A sorry, inconclusive business

If nothing else the accusations of rape against Christian Porter have demonstrated how disastrous it is for the parties involved. There can be no criminal conviction or acquittal in this case, that possibility died with the alleged victim.  It can never be determined if Porter is guilty of a crime beyond a reasonable doubt, and so it’s a stalemate.

Porter’s position as Attorney General is unique among government ministers. 

However, this fact remains: he is the attorney-general, the first law officer of the Commonwealth, a cabinet minister, and member of the Executive Council which advises the Queen through her agent the governor-general. He has access to the highest level of classified information and participates in the decisions made by the most powerful ruling body in the country.

He literally makes laws and he oversees the entire legal profession including the courts, the bar, and my own branch, solicitors. In some respects his role is one of a higher public trust than that of the prime minister.

Michael Bradley, Crikey

The question the country is now grappling with is whether Porter can continue to hold this office under the circumstances as they present themselves.  Is he a fit and proper person to hold this position in our government? Porter is a public servant, holding enormous power and responsibility, and is afforded enormous publicly funded entitlements as a consequence.  

He must be beyond reproach, and above suspicion.

If Morrison is a leader worthy of that title, he would represent all the interests in this most extraordinary and desperately sad story.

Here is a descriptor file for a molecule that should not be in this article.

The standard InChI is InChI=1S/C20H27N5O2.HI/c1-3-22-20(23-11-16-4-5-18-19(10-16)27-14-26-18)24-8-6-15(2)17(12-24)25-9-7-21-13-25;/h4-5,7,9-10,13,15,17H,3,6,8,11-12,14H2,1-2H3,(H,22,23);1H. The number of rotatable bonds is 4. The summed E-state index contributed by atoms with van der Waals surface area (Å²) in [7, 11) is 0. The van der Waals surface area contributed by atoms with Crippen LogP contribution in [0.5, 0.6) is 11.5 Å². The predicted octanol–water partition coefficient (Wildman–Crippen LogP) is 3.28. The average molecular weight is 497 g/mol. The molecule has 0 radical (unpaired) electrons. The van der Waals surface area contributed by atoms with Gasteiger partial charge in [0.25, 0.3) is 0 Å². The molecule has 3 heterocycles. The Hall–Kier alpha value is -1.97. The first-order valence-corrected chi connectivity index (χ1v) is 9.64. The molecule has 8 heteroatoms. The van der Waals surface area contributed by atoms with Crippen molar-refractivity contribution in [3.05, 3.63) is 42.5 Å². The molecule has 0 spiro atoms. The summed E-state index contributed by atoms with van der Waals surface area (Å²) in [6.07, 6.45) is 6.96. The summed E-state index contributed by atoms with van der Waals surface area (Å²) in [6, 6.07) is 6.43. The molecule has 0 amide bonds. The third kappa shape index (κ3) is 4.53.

Taking his cue from [Grace] Tame, who speaks for survivors and the many people who love them and want to work with them to make the world better, Morrison would represent the interests of a dead woman who believes she was violated – and the friends who believed her.

Morrison would also represent the interests of his attorney general, who says he is innocent, and would (despite his laboured protestations to the contrary) be benefitted by an orderly and transparently fair process where he is able to defend his reputation.

Katharine Murphy, The Guardian

Inquiries of this nature are nothing new; they occur all the time in corporations, police and defence forces, professional sporting clubs and other institutions, when the integrity of an office holder is brought into question.  The reason for this is that the integrity of the institution must be upheld.

But Porter has rejected an independent inquiry, arguing that he would be forced to try and disprove something that he insists never occurred. In this he is incorrect; the burden of proof is on those who have brought the allegations, not on Porter as the defendant against them.

In his rejection of an inquiry Porter has now created the trial by media in the court of public opinion he so vehemently argued he was a victim of; he has ensured that these horrific allegations will follow him, unresolved, for the rest of his life.  

If he does not stand down and submit to an independent inquiry, he risks permanently damaging the relationship between the Attorney General’s department, the courts, peak legal bodies, and individual legal practitioners, as well as undermining the public’s confidence in the legal system, as Georgia Wilkins has noted, also in Crikey.

If Porter is a true servant of the law, as he has claimed, he owes it to the institutions he serves to ensure that public faith in the justice system is maintained, by clearing his reputation through an independent inquiry that will determine the probabilities of the accusations levelled against him.

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